The third Bradley factor, the nature of the impact of the new law on existing rights, arises from the "possibility that new and unanticipated obligations may be imposed upon a party without notice or an opportunity to be heard." 416 U.S. at 720, 94 S.Ct. at 2020. If the new statutory obligation would have caused the defendant to alter its conduct, a court is likely to find that manifest injustice may result from retroactive application of the statute. Id. at 721, 94 S.Ct. at 2021. Provident argues that it can no longer rely on the scienter requirement of "specific intent to defraud" under the former provision. However, the new amendment's explanation of the requisite mental state does not change the underlying requirements for liability. Ettrick Wood, 683 F.Supp. at 1267; see also Hill, 676 F.Supp. at 1170 n. 18 ("Eleventh Circuit requires the Government to prove specific intent to defraud ... but the case upon which the court relied appears to state that element is an alternative to demonstrating knowledge, i.e., "knowingly....") (citations omitted).

Defendant also asserts that the addition of section 3729(a)(7) to the Act establishes a new cause of action and therefore changes their substantive rights if applied retroactively. That section added: "knowingly makes, uses, or causes to be made or used, a false record or statement to conceal, avoid, or decrease an obligation to pay or transmit money or property to the Government...." 31 U.S.C. § 3729(a)(7). This provision merely strengthens and clarifies other provisions in the Act. For example, 31 U.S.C. § 3729(a)(2) provides: "knowingly makes, uses, or causes to be made or used, a false record or statement to get a false or fraudulent claim paid or approved by the Government ...," and 31 U.S.C. § 3729(a)(4) provides: "has possession, custody, or control of property or money used, or to be used, by the Government and, intending to defraud the Government or willfully to conceal the property, delivers, or causes to be delivered, less property that the amount for which the person receives a certificate or receipt...."

Congress was concerned that the concept of a "claim" was misconstrued. It wanted to hold liable anyone who makes a material fraudulent misrepresentation to avoid paying money owed as if he submitted an actual false claim. The concept of "claim" covers those circumstances in which the government suffers a real financial loss. 132 Cong.Rec. H6480 (Sept. 9, 1986) (statement of Rep. Fish). In enacting the new provisions, Congress wanted to prevent individuals from engaging in willful blindness or ostrich-type behavior. 132 Cong. Rec. S11243 (Aug. 11, 1986) (statement of Sen. Grassley); 132 Cong.Rec. H6482 (Sept. 9, 1986) (statement of Rep. Berman); see also Ettrick Wood, 683 F.Supp. at 1267.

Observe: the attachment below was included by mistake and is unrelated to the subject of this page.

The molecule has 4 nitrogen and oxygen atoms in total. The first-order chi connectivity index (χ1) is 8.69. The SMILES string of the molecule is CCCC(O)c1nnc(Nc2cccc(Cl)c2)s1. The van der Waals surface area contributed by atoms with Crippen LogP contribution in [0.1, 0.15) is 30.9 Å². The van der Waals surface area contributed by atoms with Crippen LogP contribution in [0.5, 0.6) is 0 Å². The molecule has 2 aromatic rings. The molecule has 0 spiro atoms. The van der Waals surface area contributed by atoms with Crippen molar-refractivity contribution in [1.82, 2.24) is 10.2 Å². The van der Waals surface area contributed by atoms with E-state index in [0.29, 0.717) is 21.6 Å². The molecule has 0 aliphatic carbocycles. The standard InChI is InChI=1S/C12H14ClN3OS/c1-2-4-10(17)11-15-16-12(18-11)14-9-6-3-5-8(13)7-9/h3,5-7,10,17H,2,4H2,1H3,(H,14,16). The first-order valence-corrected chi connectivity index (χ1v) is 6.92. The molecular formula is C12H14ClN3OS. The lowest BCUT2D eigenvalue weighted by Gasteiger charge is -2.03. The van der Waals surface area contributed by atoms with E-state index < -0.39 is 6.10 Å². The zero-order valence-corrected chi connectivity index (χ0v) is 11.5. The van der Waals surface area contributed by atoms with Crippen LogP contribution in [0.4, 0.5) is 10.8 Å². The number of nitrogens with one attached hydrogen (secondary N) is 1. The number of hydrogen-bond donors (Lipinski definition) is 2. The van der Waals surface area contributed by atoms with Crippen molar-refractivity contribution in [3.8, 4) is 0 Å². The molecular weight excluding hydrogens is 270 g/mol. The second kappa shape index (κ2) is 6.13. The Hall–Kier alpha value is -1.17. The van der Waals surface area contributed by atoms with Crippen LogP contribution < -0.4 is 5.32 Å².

Defendant does not argue that it would have altered its conduct had it known of any change or clarification in the amendments. "[W]ithout a plausible suggestion of likely significant and justified reliance on the prior law, a party cannot avail itself of the third Bradley factor." Hill, 676 F.Supp. at 1170 (strains credulity to believe that if the defendants had known of the amendments they would not have submitted false statements). Thus, it cannot be said that this new provision creates unanticipated obligations. There was always the obligation not to defraud the government, the 1986 amendments merely expand and clarify the means for enforcement of that obligation. See Oakwood, 687 F.Supp. at 306. Furthermore, the increase in the amount of the civil penalty under the 1986 amendments does not impose any additional duty on the defendant, nor does it alter liability. The provision merely increases the penalty for fraudulent conduct.

Finally, defendant relies on the decision in Griffon v. United States Department of Health and Human Services, 802 F.2d 146 (5th Cir.1986) for the proposition that a change in scienter requirement for liability under a statute is substantive and cannot be applied retroactively. Griffon is distinguishable from the facts of this case. At this juncture, this Court adopts the analysis of Griffon as discussed in Hill and notes that the same arguments made by defendant in this case were raised and rejected by the Hill court.

The 1986 amendments to the Act did not create such a substantial change in the standard of liability to justify a conclusion that the defendant would have altered his conduct had he known of the amendments. Hill, 676 F.Supp. at 1171. Based on the above, this Court finds that the retroactive application of the 1986 amendments will not result in manifest injustice. To the extent that Provident contends that it relied on the former provisions of the Act, such reliance is not plausible and is outweighed by the great national concern of halting fraud on the government. The public's interest in enforcement of the 1986 amendments dwarfs any private expectations.

VI. APPLICATION OF SUBJECT MATTER JURISDICTION TO THIS CASE

Having determined that the 1986 amendments are properly applied to this case, this court must ask if the plaintiff has demonstrated a sufficient basis for subject matter jurisdiction: whether (1) there has been a public disclosure within the meaning of the statute; (2) if so, whether the relator "based" his suit on the public disclosure; and (3) if so, whether the relator is an "original source of the information."